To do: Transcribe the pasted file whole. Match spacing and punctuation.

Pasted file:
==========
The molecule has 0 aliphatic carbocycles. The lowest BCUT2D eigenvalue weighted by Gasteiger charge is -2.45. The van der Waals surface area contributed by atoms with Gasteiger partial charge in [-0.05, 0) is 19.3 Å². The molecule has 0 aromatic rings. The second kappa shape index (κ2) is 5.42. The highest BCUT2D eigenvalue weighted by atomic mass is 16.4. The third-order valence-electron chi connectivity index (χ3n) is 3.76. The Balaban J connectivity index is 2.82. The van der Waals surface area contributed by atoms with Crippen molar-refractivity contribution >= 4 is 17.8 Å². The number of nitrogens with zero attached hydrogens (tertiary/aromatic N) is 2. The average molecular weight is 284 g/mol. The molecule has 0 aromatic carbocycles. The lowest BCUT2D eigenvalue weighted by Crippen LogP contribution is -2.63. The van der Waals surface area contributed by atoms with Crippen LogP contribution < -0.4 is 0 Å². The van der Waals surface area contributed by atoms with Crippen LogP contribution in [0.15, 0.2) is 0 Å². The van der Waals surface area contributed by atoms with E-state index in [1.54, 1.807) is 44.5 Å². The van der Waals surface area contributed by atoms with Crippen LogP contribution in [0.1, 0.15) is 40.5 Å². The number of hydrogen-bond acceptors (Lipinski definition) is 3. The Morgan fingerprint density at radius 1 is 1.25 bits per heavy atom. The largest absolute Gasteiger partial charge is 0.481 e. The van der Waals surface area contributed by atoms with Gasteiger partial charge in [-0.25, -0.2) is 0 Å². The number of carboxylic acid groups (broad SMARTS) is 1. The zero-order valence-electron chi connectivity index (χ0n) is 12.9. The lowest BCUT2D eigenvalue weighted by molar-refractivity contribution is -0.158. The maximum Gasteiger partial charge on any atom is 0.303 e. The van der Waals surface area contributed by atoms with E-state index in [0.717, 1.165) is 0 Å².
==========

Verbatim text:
The molecule has 0 aliphatic carbocycles. The lowest BCUT2D eigenvalue weighted by Gasteiger charge is -2.45. The van der Waals surface area contributed by atoms with Gasteiger partial charge in [-0.05, 0) is 19.3 Å². The molecule has 0 aromatic rings. The second kappa shape index (κ2) is 5.42. The highest BCUT2D eigenvalue weighted by atomic mass is 16.4. The third-order valence-electron chi connectivity index (χ3n) is 3.76. The Balaban J connectivity index is 2.82. The van der Waals surface area contributed by atoms with Crippen molar-refractivity contribution >= 4 is 17.8 Å². The number of nitrogens with zero attached hydrogens (tertiary/aromatic N) is 2. The average molecular weight is 284 g/mol. The molecule has 0 aromatic carbocycles. The lowest BCUT2D eigenvalue weighted by Crippen LogP contribution is -2.63. The van der Waals surface area contributed by atoms with Crippen LogP contribution < -0.4 is 0 Å². The van der Waals surface area contributed by atoms with Crippen LogP contribution in [0.15, 0.2) is 0 Å². The van der Waals surface area contributed by atoms with E-state index in [1.54, 1.807) is 44.5 Å². The van der Waals surface area contributed by atoms with Crippen LogP contribution in [0.1, 0.15) is 40.5 Å². The number of hydrogen-bond acceptors (Lipinski definition) is 3. The Morgan fingerprint density at radius 1 is 1.25 bits per heavy atom. The largest absolute Gasteiger partial charge is 0.481 e. The van der Waals surface area contributed by atoms with Gasteiger partial charge in [-0.25, -0.2) is 0 Å². The number of carboxylic acid groups (broad SMARTS) is 1. The zero-order valence-electron chi connectivity index (χ0n) is 12.9. The lowest BCUT2D eigenvalue weighted by molar-refractivity contribution is -0.158. The maximum Gasteiger partial charge on any atom is 0.303 e. The van der Waals surface area contributed by atoms with E-state index in [0.717, 1.165) is 0 Å².